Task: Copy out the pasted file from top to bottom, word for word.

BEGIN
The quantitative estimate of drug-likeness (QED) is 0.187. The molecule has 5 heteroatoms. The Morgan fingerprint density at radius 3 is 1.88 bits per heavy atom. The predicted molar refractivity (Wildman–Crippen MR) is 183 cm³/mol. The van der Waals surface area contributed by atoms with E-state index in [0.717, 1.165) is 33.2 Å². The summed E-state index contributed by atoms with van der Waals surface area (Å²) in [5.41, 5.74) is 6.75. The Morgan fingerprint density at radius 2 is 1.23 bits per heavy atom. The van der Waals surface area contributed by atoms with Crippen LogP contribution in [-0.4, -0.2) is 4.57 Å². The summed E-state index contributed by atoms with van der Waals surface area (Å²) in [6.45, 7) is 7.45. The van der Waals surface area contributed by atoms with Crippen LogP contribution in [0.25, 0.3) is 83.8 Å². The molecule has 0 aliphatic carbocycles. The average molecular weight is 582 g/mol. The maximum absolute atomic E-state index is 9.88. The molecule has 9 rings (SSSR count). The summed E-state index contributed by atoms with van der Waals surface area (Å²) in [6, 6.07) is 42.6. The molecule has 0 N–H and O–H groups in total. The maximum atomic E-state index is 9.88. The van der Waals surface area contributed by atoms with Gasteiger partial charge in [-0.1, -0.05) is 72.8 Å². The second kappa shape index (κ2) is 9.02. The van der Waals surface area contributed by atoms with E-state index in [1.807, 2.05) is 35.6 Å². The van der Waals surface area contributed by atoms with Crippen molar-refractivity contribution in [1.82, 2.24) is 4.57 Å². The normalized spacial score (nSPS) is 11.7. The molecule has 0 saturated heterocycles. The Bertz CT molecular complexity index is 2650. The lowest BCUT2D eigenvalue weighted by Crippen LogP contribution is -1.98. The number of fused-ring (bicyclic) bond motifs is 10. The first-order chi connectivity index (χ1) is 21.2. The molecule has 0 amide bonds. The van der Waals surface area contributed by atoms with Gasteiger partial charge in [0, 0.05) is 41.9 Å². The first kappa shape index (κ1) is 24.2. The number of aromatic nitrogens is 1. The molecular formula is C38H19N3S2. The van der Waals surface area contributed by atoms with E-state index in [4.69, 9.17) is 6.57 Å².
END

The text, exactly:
The quantitative estimate of drug-likeness (QED) is 0.187. The molecule has 5 heteroatoms. The Morgan fingerprint density at radius 3 is 1.88 bits per heavy atom. The predicted molar refractivity (Wildman–Crippen MR) is 183 cm³/mol. The van der Waals surface area contributed by atoms with E-state index in [0.717, 1.165) is 33.2 Å². The summed E-state index contributed by atoms with van der Waals surface area (Å²) in [5.41, 5.74) is 6.75. The Morgan fingerprint density at radius 2 is 1.23 bits per heavy atom. The van der Waals surface area contributed by atoms with Crippen LogP contribution in [-0.4, -0.2) is 4.57 Å². The summed E-state index contributed by atoms with van der Waals surface area (Å²) in [6.45, 7) is 7.45. The van der Waals surface area contributed by atoms with Crippen LogP contribution in [0.25, 0.3) is 83.8 Å². The molecule has 0 aliphatic carbocycles. The average molecular weight is 582 g/mol. The maximum absolute atomic E-state index is 9.88. The molecule has 9 rings (SSSR count). The summed E-state index contributed by atoms with van der Waals surface area (Å²) in [6, 6.07) is 42.6. The molecule has 0 N–H and O–H groups in total. The maximum atomic E-state index is 9.88. The van der Waals surface area contributed by atoms with Gasteiger partial charge in [-0.1, -0.05) is 72.8 Å². The second kappa shape index (κ2) is 9.02. The van der Waals surface area contributed by atoms with E-state index in [1.807, 2.05) is 35.6 Å². The van der Waals surface area contributed by atoms with Crippen molar-refractivity contribution in [1.82, 2.24) is 4.57 Å². The normalized spacial score (nSPS) is 11.7. The molecule has 0 saturated heterocycles. The Bertz CT molecular complexity index is 2650. The lowest BCUT2D eigenvalue weighted by Crippen LogP contribution is -1.98. The number of fused-ring (bicyclic) bond motifs is 10. The first-order chi connectivity index (χ1) is 21.2. The molecule has 0 amide bonds. The van der Waals surface area contributed by atoms with Gasteiger partial charge in [0, 0.05) is 41.9 Å². The first kappa shape index (κ1) is 24.2. The number of aromatic nitrogens is 1. The molecular formula is C38H19N3S2. The van der Waals surface area contributed by atoms with E-state index in [4.69, 9.17) is 6.57 Å².